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December 20, 2019
8 minute read
SEO and content marketing are related fields, but they are not the same thing. Content marketing is an excellent marketing approach that many companies use to make their search engine optimization (SEO) strategies successful. This guide to B2B SEO and content marketing will help you develop great content for your webpage and drive traffic to your website!
SEO (Search Engine Optimization) encompasses a series of strategies designed to harness web traffic through organic mechanisms such as search engine results. While SEO has been around for years, it is definitely not static. As users’ internet habits change, so do the best ways to take advantage of those habits, which means that SEO is always transforming, developing, and adapting.
Content marketing is a strategic approach to marketing that uses content in various forms to attract, engage, and motivate a defined audience to ultimately make business actions that we desire
The most common form of B2B content marketing is a written blog. However, images and videos can also be important forms of content marketing, in addition to the written word, and in some cases, on their own.
Since SEO is (for the time being) primarily driven by the written word, most of the content that we refer to in this blog post is in the form of blog posts.
There’s a reason why we’ve written about buyer personas on our blog before— it’s one of the most important things you can do as a content marketer!
Buyer personas are more than just a “target audience.” They are semi-fictional representations of your ideal customer or client. While they often include the usual demographic information such as age and gender, a great buyer persona includes information such as the persona’s motivations and how the persona prefers to consume information.
You wouldn’t use the same sales and marketing strategies to win over two customers who had completely different life experiences, demographics, and budget realities. Buyer persona strategy takes that obvious reality into consideration.
It’s critical to build all of your content in a way that super-serves your target buyer persona(s).
What is the path that your customers take from being a stranger to a customer? We call this path your buyer’s journey.
For most businesses, the buyer’s journey contains multiple stages. Prospects seek answers to specific questions depending on their needs at the time.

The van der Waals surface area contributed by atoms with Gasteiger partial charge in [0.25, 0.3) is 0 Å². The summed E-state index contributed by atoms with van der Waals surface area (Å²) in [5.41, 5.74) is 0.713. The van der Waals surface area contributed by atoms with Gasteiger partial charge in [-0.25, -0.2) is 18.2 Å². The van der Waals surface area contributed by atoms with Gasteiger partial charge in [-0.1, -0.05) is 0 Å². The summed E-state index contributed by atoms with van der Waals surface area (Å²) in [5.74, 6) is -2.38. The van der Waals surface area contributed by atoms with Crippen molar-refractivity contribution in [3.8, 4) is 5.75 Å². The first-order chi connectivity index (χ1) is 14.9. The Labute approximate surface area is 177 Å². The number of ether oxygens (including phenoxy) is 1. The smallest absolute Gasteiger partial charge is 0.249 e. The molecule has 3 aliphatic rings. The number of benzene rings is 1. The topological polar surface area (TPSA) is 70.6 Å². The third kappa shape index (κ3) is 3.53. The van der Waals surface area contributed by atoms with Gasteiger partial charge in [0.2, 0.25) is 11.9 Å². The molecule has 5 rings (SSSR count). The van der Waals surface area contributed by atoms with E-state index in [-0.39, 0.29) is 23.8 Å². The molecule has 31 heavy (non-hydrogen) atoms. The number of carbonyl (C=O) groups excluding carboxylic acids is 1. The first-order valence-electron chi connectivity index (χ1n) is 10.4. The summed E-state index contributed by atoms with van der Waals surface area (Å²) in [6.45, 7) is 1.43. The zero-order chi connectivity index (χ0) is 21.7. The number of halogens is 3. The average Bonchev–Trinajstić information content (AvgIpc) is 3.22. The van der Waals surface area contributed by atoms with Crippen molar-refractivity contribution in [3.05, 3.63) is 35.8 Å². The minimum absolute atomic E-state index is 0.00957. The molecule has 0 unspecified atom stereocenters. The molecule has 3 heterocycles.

HubSpot’s buyer’s journey model includes three basic stages defined by the questions for which buyers seek answers:
Awareness: the prospect has a challenge or problem of which they are just becoming aware, but they haven’t put a name to the challenge or problem.
Consideration: the prospect has identified and named the problem and now they are deciding which category of product or service to employ to address it.
Decision: the prospect has decided on the category of solution and is now deciding on a specific vendor.
Is your company publishing a new blog post or other content at a regular interval? Maybe you’re publishing a new post every Tuesday from now into eternity.
This model of content marketing, called the editorial calendar, is borrowed from the media business. It is how magazines and newspapers work. It makes sense that business blogs would operate the same way since many content marketers begin their careers in the newspaper or magazine business.
However, unless your business is actually a newspaper or magazine, then the editorial model probably isn’t the best way to do content marketing for your business or organization.
Rather than thinking of your blog as a magazine or newspaper, it’s better to think of it as sales collateral. Now, I’m not suggesting that you actually write the content in a shallow, sales-y way, but rather it’s best to publish content as quickly as you can. After all, you wouldn’t purposely hold back writing sales collateral because of an arbitrary schedule. You just get it done.
Google rewards comprehensive content. In fact, I would argue that it is the second most important ranking factor for most search queries. The top-ranking factor is the relevance to the query.
In other words, for any particular query, the number one factor is how well the content satisfies the query (or answers the question) and the second factor is how fully the content on the web page satisfies the query.
Long-form content consistently outranks shorter content. In fact, Brian Dean of of Backlinko and MarketMuse found a positive correlation between word count and search engine ranking in an analysis of more than one million search engine results [source].